From Gilroy, with love

Staff Sergeant Chad Janssen works to evenly distribute quart

The good vibes were infectious Wednesday night inside the dining commons at Christopher High School. Roughly 300 students were smiling, pop music streamed from a stereo and a sea of hands stuffed thousands of goodies into plastic baggies – a tangible gesture that will find its way to U.S. soldiers stationed far, far away from home.

This is the second year CHS has held its annual drive to support Operation Interdependence, a civilian-to-military delivery system that sends quart-sized bags filled with treats, toiletries and handwritten letters to U.S. troops overseas in countries such as Afghanistan, Iraq and Kuwait. Gilroy’s local chapter has been active for nine years and is 100 percent volunteer run.

The letter-writing campaign is a mandatory assignment for students in CHS English classes, who last year (along with teachers) composed approximately 1,075 handwritten letters to go inside the goody bags.

This year, local O.I. Chapter Manager Suzie Kugler counted around 1,400 letters. The tally differential reflects higher enrollment at CHS; this is the first year the new high school has students in all four grades.

At the end of the drive Wednesday night, Kugler had enough supplies to fill around 5,000 bags; an increase from last year’s drive by about 1,000, Kugler estimated.

“Gilroy is way on top of it,” she said. “Gilroy has just been incredibly patriotic.”

At the beginning of the drive in early February, CHS students – such as junior Samantha Pew, 16, who went crazy at a local dollar store and spent $400 of her own money, started bringing in donations.

CHS also reached out to the community. The community did not disappoint.

“If we told businesses a month in advance, we probably would have had way more stuff,” said junior Cameron Eredia, 17.

Along with Eredia’s friend and fellow Associated Student Body member, David Caddell, 17, the pair spent an entire Sunday reaching out in person to local restaurants and stores. They returned with a cache of donations from a gamut of givers including Stubby’s Sports Bar & Grill, Lavender Luxury Spa, the Sunglass Hut, Costco, Jelly Belly, Motel 6, Johnny Carino’s Italian Restaurant, Applebee’s, Famous Dave’s BBQ and many more. That’s in addition to other donors who dropped off goods, such as local doctors, a vendor for Eclipse Gum, an employee from the Quality Inn, Gilroy residents, anonymous individuals … the list goes on.

The drive is organized and largely attended by ASB students, although athletes, teachers, students in various clubs and community members show up to lend a hand.

Wednesday’s turnout included Gilroyans Mike and Aggie Ternasky, both 67. The husband and wife said they read about Operation Interdependence in the Dispatch and wanted to get involved.

“Anything that shows a contribution to our troops is beneficial. It shows that we don’t forget them,” said Mike. “Working with the kids and seeing the kids participate in this is a wonderful thing.”

The need is ongoing, however. Kugler and her volunteers need at least 1,000 handwritten letters and enough items to fill 1,000 bags on a monthly basis.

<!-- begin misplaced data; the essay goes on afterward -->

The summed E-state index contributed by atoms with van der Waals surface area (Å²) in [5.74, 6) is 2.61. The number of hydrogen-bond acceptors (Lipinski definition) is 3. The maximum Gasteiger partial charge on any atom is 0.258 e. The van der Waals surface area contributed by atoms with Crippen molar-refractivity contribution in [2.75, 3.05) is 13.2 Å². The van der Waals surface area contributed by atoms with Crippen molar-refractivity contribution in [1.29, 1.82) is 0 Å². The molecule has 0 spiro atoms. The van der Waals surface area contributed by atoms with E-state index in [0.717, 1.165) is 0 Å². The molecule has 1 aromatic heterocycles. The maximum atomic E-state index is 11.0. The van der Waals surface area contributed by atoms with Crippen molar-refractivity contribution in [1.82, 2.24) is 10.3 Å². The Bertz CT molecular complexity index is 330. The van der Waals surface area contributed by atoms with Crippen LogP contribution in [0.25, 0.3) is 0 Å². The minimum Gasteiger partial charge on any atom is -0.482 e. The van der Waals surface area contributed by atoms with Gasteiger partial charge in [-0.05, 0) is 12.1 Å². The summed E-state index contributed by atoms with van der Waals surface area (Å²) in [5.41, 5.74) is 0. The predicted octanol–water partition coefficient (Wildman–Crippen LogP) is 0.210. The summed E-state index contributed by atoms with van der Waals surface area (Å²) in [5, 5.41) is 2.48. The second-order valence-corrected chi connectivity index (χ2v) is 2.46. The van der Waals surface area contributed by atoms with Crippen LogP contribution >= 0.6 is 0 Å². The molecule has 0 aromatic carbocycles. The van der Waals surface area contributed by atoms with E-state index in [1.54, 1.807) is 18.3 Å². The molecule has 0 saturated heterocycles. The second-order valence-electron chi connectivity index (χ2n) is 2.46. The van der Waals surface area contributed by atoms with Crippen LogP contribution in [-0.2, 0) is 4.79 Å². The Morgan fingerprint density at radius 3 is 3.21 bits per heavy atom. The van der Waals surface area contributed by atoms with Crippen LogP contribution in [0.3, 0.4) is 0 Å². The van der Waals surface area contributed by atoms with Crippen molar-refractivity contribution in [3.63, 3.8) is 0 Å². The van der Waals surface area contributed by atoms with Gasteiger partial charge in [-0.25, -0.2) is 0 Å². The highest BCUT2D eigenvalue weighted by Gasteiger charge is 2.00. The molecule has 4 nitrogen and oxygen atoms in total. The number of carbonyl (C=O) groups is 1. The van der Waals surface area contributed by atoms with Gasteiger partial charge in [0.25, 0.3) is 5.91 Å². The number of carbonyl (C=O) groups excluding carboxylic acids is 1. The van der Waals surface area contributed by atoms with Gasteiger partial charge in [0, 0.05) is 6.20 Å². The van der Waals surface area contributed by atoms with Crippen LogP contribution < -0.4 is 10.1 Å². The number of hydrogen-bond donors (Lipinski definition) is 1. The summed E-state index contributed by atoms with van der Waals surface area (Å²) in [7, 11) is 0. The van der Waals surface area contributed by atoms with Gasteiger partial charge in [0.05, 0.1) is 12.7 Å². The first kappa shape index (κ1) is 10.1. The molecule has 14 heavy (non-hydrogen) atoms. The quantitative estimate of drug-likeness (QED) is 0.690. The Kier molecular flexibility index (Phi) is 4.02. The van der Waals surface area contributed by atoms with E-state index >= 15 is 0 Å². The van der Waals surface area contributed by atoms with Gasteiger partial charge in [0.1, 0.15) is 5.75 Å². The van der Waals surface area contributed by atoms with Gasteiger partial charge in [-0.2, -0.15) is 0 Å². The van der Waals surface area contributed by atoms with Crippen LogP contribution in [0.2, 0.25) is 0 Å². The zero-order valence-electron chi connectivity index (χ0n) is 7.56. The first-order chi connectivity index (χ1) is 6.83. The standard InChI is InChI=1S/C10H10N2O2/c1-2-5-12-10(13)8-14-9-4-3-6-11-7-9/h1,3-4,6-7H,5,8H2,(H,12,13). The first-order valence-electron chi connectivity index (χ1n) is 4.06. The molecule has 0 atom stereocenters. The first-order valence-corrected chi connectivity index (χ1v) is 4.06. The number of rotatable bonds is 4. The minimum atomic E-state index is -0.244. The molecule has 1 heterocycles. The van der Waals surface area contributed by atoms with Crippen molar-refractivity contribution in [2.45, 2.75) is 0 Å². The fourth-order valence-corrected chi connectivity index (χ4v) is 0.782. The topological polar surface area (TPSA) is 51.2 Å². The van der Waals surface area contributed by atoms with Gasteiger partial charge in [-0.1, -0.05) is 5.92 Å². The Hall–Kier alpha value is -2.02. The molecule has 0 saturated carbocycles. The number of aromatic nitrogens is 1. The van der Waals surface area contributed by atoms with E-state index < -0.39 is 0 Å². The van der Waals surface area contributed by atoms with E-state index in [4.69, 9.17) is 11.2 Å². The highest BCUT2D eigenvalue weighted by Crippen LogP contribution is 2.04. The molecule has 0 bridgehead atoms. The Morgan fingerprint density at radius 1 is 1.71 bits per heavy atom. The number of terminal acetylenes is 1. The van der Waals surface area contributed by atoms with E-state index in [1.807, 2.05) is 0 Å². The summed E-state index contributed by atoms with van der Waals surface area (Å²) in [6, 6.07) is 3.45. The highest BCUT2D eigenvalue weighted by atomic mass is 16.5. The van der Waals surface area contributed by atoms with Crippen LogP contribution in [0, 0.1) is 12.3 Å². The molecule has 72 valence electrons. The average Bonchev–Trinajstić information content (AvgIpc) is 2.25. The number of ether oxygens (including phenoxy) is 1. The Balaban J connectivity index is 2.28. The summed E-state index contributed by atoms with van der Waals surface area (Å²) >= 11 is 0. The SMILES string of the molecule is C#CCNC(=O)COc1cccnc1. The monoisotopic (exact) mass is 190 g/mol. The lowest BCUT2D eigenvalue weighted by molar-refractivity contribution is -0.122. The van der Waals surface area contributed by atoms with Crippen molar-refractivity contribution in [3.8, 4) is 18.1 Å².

Operation Interdependence was launched in 2011 during a tour of duty in the Gulf War by retired Chief Warrant Officer Albert R. Renteria, who saw the need for an efficient method of distributing donated care packages to soldiers – without turning an unnecessary number of deployed forces into delivery middlemen. His brainchild was Operation Interdependence: A streamlined system connecting civilians to soldiers directly through the U.S. Postal Service. Volunteers facilitate everything – from promotion, to packaging and postage. O.I. is a 501 (c)(3) nonprofit organization completely dependent on donations; commanding officers need only provide addresses.

“It means a lot, because we don’t have a 7-Eleven down the street,” said Army Staff Sgt. Chad Janssen, who remembers receiving care packages during his two deployments in Iraq in 2005 and 2008.

Janssen is currently posted at the Gilroy Recruiting Station. He assisted with O.I. alongside students and staff Wednesday night.

“It’s great to see the community involved like this,” he said. “It’s awesome to have people out there thinking about us and supporting us.”

Video coming soon. 

• A 501 (c)(3) nonprofit civilian-to-military delivery system that sends quart-sized bags filled with treats, toiletries and letters to troops stationed overseas. Christopher High School hosts an O.I. drive annually.
• The goal is to send 1,000 letters and baggies of supplies overseas each month.
• To make a donation, visit the O.I. chapter headquarters in Gilroy between 3:30 p.m. and 6 p.m. on Tuesdays at 8401 Church St. on the corner of Welburn Avenue. If you visit during off-hours, letters can be dropped off through a slot. If you have a large donation that you would like to drop off in person, call O.I. Site Manger Suzie Kugler at (408) 847-5906.
• Suggested items to donate: (Food) Individually packaged tea, cocoa, powdered drink mixes, single serving sized cookies, trail mix, Corn Nuts, small packs of almonds, peanuts, sunflower seeds, gum (Eclipse is a favorite), hard candy (sealed, no twists), microwave popcorn, granola bars, Rice Krispie Treats, beef jerky. (Supplies) travel-size shampoo, conditioner, gel, lotions, disposable razors, small toothpaste, dental floss, toothbrushes (sealed), sunscreen, bug repellent (small tube, non-aerosol), socks, Odor Eaters for boots, eye drops, Chapstick (with seals), hand sanitizer (small container), moist towelettes, baby wipes, prepaid international phone cards, decks of playing cards and small games.

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